Enhanced Interrogation

1304 Words6 Pages
Enhanced Interrogation Enhanced Interrogation, also known as torture, has been around all around the world in many instances. The most notable use of enhanced interrogation was after the terrorist attack on 9/11. The U.S. uses locations known as black sites outside of the country for their enhanced interrogation. The question on whether enhanced interrogation or torture should be allowed arises when these methods work or when they fail. Although enhanced interrogation works sometimes, we, as a country, should not use it because it is a violation of Article 5 of the UN Declaration of Human Rights. The failures of enhanced interrogation outweigh the successes of it heavily. Considering this fact, CIA members water boarded Khalid Sheikh…show more content…
Article 5 states “No one shall be subjected to torture or to cruel, inhuman or degrading treatment or punishment.” This declaration defies the uses of torture by the US citizens who do the actual torturing in black sites such as Guantanamo Bay, Salt Pit, and Bright Light (CIA ‘Black Cites’). The beginning of the movie Zero Dark Thirty reveals Dan, a member of the CIA, torturing a detainee by water boarding him, sleep depriving him, and harassing him at one of the black sites of the U.S. Although these black sites are outside of the country, the people who commit the torturing are violating the UN Declaration of Human Rights. Torture is not allowed by many declarations, articles, and conventions throughout the US and the world. Other examples of enhanced interrogation not being allowed besides the US Declaration of Human Rights are the Geneva Conventions which ban the use of "violence to life and person, in particular murder of all kinds, mutilation, cruel treatment and torture" (Article 3:1(a)). Another example would be the United Nations Convention Against Torture which bans torture of all civilians, combatants, prisoners of war and terrorists alike. This is an unambiguous piece of international law, which forbids the use of torture in all circumstances. Lastly, the Rome Statute of the International Criminal Court classes torture as a "crime against humanity", for which a suspect can be tried at The Hague, a seat of government in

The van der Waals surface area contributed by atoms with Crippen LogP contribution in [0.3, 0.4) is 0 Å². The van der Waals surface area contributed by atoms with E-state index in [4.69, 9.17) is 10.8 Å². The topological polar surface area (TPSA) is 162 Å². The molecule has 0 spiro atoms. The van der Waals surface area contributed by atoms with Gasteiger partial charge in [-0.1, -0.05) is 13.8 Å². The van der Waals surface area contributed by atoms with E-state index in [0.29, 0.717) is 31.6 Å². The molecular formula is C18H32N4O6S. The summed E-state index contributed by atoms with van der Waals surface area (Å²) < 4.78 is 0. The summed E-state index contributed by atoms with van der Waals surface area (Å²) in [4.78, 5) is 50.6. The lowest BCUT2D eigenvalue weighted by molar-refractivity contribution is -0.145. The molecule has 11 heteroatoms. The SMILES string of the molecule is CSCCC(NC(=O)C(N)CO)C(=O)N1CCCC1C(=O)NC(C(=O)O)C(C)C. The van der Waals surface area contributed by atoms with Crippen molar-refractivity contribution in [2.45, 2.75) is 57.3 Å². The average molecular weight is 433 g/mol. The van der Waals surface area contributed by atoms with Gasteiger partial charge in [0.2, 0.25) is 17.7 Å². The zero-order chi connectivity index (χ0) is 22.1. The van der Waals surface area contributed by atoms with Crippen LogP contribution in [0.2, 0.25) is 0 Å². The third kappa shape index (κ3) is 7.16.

Open Document